Conceptual meaning （denotative meaning） – the meaning given in the dictionary and forms the core of word-meaning.
It is constant and relative stable. Conceptual meaning forms the basis for communication.
e.g. The sun rises in the East. the “sun”
Associative meaning – the secondary meaning supplemented to the conceptual meaning.
It is open-ended and indeterminate
Connotative meaning （connotation） —— the overtones or association suggested by the conceptual meaning. It is not an essential part of the word- meaning， but associations that might occur in the mind of a particular use in the language.
e.g. Mother——a female parent —— love， care， tenderness， forgiving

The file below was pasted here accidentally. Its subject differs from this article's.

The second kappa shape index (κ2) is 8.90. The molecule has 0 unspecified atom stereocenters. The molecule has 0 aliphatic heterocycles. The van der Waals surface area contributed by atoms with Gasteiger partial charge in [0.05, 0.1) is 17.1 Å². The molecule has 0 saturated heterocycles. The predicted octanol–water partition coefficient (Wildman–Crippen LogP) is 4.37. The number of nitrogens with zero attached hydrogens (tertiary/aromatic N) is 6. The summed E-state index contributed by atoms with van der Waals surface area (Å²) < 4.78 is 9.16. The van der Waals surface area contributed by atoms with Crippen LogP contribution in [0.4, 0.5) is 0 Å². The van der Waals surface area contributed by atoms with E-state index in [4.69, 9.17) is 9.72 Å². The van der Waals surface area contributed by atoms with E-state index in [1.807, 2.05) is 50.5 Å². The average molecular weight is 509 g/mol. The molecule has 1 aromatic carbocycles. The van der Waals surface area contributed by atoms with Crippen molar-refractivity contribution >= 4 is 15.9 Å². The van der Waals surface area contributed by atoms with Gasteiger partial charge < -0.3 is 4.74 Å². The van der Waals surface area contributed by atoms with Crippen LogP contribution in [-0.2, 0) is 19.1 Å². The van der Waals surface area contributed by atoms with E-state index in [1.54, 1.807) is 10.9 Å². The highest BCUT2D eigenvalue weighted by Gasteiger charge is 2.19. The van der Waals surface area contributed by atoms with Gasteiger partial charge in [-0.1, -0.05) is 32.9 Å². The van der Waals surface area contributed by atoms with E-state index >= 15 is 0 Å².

Home —— a dwelling place —— family， friends， warmth， safety.
It is unstable varying considerably according to situations.
Stylistic meaning – stylistic features make the words appropriate for different contexts.
（informal， formal， literary， archaic. slang） e.g. pregnant， expecting， knock up， in the club，
The stylistic difference is true of synonyms.
There are few words have both the same Conceptual meaning and Stylistic meaning.
1. they chucked a stone at the cops， and then did a bunk with the loot.
2. after costing a stone at the police， they absconded with the money.
The stylistic feature of words are obvious.